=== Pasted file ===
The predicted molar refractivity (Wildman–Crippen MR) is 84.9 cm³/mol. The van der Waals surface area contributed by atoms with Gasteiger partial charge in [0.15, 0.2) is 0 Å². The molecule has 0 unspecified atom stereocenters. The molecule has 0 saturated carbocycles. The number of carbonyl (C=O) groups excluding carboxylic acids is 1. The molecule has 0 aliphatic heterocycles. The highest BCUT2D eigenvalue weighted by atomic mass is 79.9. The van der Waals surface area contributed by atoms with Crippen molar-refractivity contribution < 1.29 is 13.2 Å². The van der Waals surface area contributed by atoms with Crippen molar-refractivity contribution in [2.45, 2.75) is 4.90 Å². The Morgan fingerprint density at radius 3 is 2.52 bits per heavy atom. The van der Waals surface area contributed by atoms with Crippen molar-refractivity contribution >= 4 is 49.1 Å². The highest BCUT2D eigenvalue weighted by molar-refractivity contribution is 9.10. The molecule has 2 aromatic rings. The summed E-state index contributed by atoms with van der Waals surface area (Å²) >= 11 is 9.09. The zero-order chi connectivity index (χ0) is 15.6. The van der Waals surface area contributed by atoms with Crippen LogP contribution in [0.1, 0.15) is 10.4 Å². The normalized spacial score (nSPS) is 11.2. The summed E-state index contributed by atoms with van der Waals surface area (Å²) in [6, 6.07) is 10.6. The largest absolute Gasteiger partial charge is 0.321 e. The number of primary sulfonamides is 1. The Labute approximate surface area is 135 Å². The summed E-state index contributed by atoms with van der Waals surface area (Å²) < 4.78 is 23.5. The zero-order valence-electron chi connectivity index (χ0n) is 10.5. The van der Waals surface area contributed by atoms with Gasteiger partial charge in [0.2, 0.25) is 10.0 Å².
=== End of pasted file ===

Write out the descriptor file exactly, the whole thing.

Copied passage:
The predicted molar refractivity (Wildman–Crippen MR) is 84.9 cm³/mol. The van der Waals surface area contributed by atoms with Gasteiger partial charge in [0.15, 0.2) is 0 Å². The molecule has 0 unspecified atom stereocenters. The molecule has 0 saturated carbocycles. The number of carbonyl (C=O) groups excluding carboxylic acids is 1. The molecule has 0 aliphatic heterocycles. The highest BCUT2D eigenvalue weighted by atomic mass is 79.9. The van der Waals surface area contributed by atoms with Crippen molar-refractivity contribution < 1.29 is 13.2 Å². The van der Waals surface area contributed by atoms with Crippen molar-refractivity contribution in [2.45, 2.75) is 4.90 Å². The Morgan fingerprint density at radius 3 is 2.52 bits per heavy atom. The van der Waals surface area contributed by atoms with Crippen molar-refractivity contribution >= 4 is 49.1 Å². The highest BCUT2D eigenvalue weighted by molar-refractivity contribution is 9.10. The molecule has 2 aromatic rings. The summed E-state index contributed by atoms with van der Waals surface area (Å²) >= 11 is 9.09. The zero-order chi connectivity index (χ0) is 15.6. The van der Waals surface area contributed by atoms with Crippen LogP contribution in [0.1, 0.15) is 10.4 Å². The normalized spacial score (nSPS) is 11.2. The summed E-state index contributed by atoms with van der Waals surface area (Å²) in [6, 6.07) is 10.6. The largest absolute Gasteiger partial charge is 0.321 e. The number of primary sulfonamides is 1. The Labute approximate surface area is 135 Å². The summed E-state index contributed by atoms with van der Waals surface area (Å²) < 4.78 is 23.5. The zero-order valence-electron chi connectivity index (χ0n) is 10.5. The van der Waals surface area contributed by atoms with Gasteiger partial charge in [0.2, 0.25) is 10.0 Å².